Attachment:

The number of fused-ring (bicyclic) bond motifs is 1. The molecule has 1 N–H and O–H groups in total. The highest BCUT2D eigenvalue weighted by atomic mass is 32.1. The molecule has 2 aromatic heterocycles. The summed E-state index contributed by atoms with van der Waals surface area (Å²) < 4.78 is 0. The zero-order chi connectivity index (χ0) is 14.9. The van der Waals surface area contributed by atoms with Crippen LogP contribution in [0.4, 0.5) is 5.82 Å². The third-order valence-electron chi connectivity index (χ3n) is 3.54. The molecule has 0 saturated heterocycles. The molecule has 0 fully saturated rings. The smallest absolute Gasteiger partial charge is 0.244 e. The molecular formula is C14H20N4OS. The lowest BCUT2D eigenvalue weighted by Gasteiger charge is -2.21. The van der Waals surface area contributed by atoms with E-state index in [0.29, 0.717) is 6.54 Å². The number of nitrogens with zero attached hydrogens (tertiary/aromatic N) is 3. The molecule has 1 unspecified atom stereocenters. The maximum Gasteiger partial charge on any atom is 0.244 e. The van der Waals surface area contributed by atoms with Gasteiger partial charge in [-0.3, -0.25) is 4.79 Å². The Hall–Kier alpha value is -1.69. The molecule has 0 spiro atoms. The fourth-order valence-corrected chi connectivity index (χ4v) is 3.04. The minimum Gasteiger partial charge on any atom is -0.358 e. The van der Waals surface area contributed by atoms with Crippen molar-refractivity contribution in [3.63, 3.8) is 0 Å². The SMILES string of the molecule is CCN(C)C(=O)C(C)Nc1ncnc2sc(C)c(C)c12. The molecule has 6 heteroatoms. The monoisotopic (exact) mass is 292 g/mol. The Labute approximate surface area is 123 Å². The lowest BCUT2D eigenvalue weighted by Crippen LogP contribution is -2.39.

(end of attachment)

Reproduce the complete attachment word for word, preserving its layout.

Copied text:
The number of fused-ring (bicyclic) bond motifs is 1. The molecule has 1 N–H and O–H groups in total. The highest BCUT2D eigenvalue weighted by atomic mass is 32.1. The molecule has 2 aromatic heterocycles. The summed E-state index contributed by atoms with van der Waals surface area (Å²) < 4.78 is 0. The zero-order chi connectivity index (χ0) is 14.9. The van der Waals surface area contributed by atoms with Crippen LogP contribution in [0.4, 0.5) is 5.82 Å². The third-order valence-electron chi connectivity index (χ3n) is 3.54. The molecule has 0 saturated heterocycles. The molecule has 0 fully saturated rings. The smallest absolute Gasteiger partial charge is 0.244 e. The molecular formula is C14H20N4OS. The lowest BCUT2D eigenvalue weighted by Gasteiger charge is -2.21. The van der Waals surface area contributed by atoms with E-state index in [0.29, 0.717) is 6.54 Å². The number of nitrogens with zero attached hydrogens (tertiary/aromatic N) is 3. The molecule has 1 unspecified atom stereocenters. The maximum Gasteiger partial charge on any atom is 0.244 e. The van der Waals surface area contributed by atoms with Gasteiger partial charge in [-0.3, -0.25) is 4.79 Å². The Hall–Kier alpha value is -1.69. The molecule has 0 spiro atoms. The fourth-order valence-corrected chi connectivity index (χ4v) is 3.04. The minimum Gasteiger partial charge on any atom is -0.358 e. The van der Waals surface area contributed by atoms with Crippen molar-refractivity contribution in [3.63, 3.8) is 0 Å². The SMILES string of the molecule is CCN(C)C(=O)C(C)Nc1ncnc2sc(C)c(C)c12. The molecule has 6 heteroatoms. The monoisotopic (exact) mass is 292 g/mol. The Labute approximate surface area is 123 Å². The lowest BCUT2D eigenvalue weighted by Crippen LogP contribution is -2.39.